Westobou to feature nearly 50 events

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Highlights from the fourth annual Westobou Festival schedule were released Tuesday as organizers completed plans for the 10-day arts celebration this fall.

Charlie Daniels took part in last year's Westobou Festival at the Jessye Norman Amphitheater.   John Curry/Staff
John Curry/Staff
Charlie Daniels took part in last year's Westobou Festival at the Jessye Norman Amphitheater.

The festival will feature nearly 50 performances, events and exhibits across town from Sept. 28 to Oct. 8.

The new schedule signals a departure from the previous year's festival, which included more than 200 events.

This year's lineup features fewer events but bigger names, more collaborations and one-of-a-kind performances, including several debuts, said Molly McDowell, the artistic coordinator for the festival.

Highlights of the festival include performances by Rosanne Cash and Branford Marsalis.

Ira Glass, the host of This American Life, produced by Public Radio International, will present an evening of essays at Augusta State University.

Art Rosenbaum, the festival's 2011 signature artist, will present his work, lectures and music at an opening event and throughout the week.

Symphony Orchestra Augusta will perform with a 200-voice choir many of the themes by American composer John Williams, known for his work on Star Wars, Saving Private Ryan, Jaws and Raiders of the Lost Ark.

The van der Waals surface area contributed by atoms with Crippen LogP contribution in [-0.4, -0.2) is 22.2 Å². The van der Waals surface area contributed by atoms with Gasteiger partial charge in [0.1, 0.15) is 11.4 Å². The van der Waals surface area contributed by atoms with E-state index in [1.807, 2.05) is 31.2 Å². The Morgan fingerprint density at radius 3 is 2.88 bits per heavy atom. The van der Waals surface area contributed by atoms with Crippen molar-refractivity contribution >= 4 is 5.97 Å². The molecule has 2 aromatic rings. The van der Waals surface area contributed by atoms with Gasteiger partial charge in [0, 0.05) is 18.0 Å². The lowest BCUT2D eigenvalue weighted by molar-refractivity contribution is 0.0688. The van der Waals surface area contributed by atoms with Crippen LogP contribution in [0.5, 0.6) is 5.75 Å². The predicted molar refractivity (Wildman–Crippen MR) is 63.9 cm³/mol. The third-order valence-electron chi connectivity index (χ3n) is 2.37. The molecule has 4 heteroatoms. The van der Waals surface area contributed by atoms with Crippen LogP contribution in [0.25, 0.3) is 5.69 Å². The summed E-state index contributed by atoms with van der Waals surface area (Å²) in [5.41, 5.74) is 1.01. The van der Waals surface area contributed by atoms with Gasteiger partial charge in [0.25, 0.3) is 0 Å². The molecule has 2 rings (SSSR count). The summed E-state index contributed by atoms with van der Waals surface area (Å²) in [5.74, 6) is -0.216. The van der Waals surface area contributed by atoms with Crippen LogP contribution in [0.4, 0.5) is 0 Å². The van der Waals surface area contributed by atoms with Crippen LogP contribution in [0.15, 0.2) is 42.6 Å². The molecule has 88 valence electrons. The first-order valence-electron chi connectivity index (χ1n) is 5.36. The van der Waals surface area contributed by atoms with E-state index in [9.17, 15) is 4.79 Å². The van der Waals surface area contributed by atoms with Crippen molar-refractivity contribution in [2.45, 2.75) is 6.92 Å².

Peter Teschner, a veteran Hollywood editor, known for films such as Borat and Charlie's Angels, will speak at Augusta State.

The festival also will feature a series at the Augusta-Richmond County Public Library that focuses on To Kill a Mockingbird, including a screening of a documentary by Augusta filmmaker Hodges Usry.

Ticketing for the festival opens Aug. 5.

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broad street narrow mind
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broad street narrow mind 06/14/11 - 01:52 pm
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history time! courtesy the
Unpublished

history time! courtesy the late Edward Cashin from his book, The Story of Augusta. "When Charles Town was established in 1670, the Indians who inhabited the old site of Cufitachiqui were called Westos and the river was the westobou. the Westos were enterprising enough to recognize that they controlled any traffic between Charles Town and the great tribes to the north and west of the river, the Cherokees, the Lower Creeks, the Choocktaws and the Chickasaws. They were too enterprising for their own good as it turned out, for the traders of Charles Town resented the profiteering by the Westos middle men and made war on them. The Savannah Indians took advantage of the opportunity to secure a desirable location and helped the English oust the Westos. Their reward was the village of Westos which was now called Savannah Town, while the Westobou became the Savannah River."

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